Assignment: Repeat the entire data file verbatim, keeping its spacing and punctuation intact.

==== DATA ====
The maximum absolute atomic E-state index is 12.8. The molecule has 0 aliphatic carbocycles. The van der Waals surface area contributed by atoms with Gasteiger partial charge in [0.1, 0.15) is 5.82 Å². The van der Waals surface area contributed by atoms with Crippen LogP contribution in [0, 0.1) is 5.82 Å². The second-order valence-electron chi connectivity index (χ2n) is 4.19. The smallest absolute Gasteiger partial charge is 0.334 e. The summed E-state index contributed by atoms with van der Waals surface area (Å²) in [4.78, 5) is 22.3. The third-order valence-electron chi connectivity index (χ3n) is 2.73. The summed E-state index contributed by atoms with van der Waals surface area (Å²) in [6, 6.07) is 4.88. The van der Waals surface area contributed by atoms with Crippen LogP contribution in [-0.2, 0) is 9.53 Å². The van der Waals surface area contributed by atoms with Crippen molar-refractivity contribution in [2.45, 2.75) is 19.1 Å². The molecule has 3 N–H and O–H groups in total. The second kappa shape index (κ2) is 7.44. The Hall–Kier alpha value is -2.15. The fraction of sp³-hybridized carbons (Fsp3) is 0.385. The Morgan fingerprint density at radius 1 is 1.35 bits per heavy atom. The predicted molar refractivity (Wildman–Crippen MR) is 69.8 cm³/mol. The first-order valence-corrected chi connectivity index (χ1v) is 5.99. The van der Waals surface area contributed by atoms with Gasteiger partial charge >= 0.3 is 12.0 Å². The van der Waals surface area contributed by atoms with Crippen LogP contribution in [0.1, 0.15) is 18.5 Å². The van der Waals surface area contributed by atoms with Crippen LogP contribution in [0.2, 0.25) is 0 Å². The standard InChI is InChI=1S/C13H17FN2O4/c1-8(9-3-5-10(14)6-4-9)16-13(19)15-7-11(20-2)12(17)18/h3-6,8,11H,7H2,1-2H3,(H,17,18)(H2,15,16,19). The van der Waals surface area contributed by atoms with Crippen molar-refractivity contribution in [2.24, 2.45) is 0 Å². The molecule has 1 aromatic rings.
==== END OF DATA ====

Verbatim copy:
The maximum absolute atomic E-state index is 12.8. The molecule has 0 aliphatic carbocycles. The van der Waals surface area contributed by atoms with Gasteiger partial charge in [0.1, 0.15) is 5.82 Å². The van der Waals surface area contributed by atoms with Crippen LogP contribution in [0, 0.1) is 5.82 Å². The second-order valence-electron chi connectivity index (χ2n) is 4.19. The smallest absolute Gasteiger partial charge is 0.334 e. The summed E-state index contributed by atoms with van der Waals surface area (Å²) in [4.78, 5) is 22.3. The third-order valence-electron chi connectivity index (χ3n) is 2.73. The summed E-state index contributed by atoms with van der Waals surface area (Å²) in [6, 6.07) is 4.88. The van der Waals surface area contributed by atoms with Crippen LogP contribution in [-0.2, 0) is 9.53 Å². The van der Waals surface area contributed by atoms with Crippen molar-refractivity contribution in [2.45, 2.75) is 19.1 Å². The molecule has 3 N–H and O–H groups in total. The second kappa shape index (κ2) is 7.44. The Hall–Kier alpha value is -2.15. The fraction of sp³-hybridized carbons (Fsp3) is 0.385. The Morgan fingerprint density at radius 1 is 1.35 bits per heavy atom. The predicted molar refractivity (Wildman–Crippen MR) is 69.8 cm³/mol. The first-order valence-corrected chi connectivity index (χ1v) is 5.99. The van der Waals surface area contributed by atoms with Gasteiger partial charge >= 0.3 is 12.0 Å². The van der Waals surface area contributed by atoms with Crippen LogP contribution in [0.1, 0.15) is 18.5 Å². The van der Waals surface area contributed by atoms with Crippen LogP contribution in [0.2, 0.25) is 0 Å². The standard InChI is InChI=1S/C13H17FN2O4/c1-8(9-3-5-10(14)6-4-9)16-13(19)15-7-11(20-2)12(17)18/h3-6,8,11H,7H2,1-2H3,(H,17,18)(H2,15,16,19). The van der Waals surface area contributed by atoms with Crippen molar-refractivity contribution in [2.24, 2.45) is 0 Å². The molecule has 1 aromatic rings.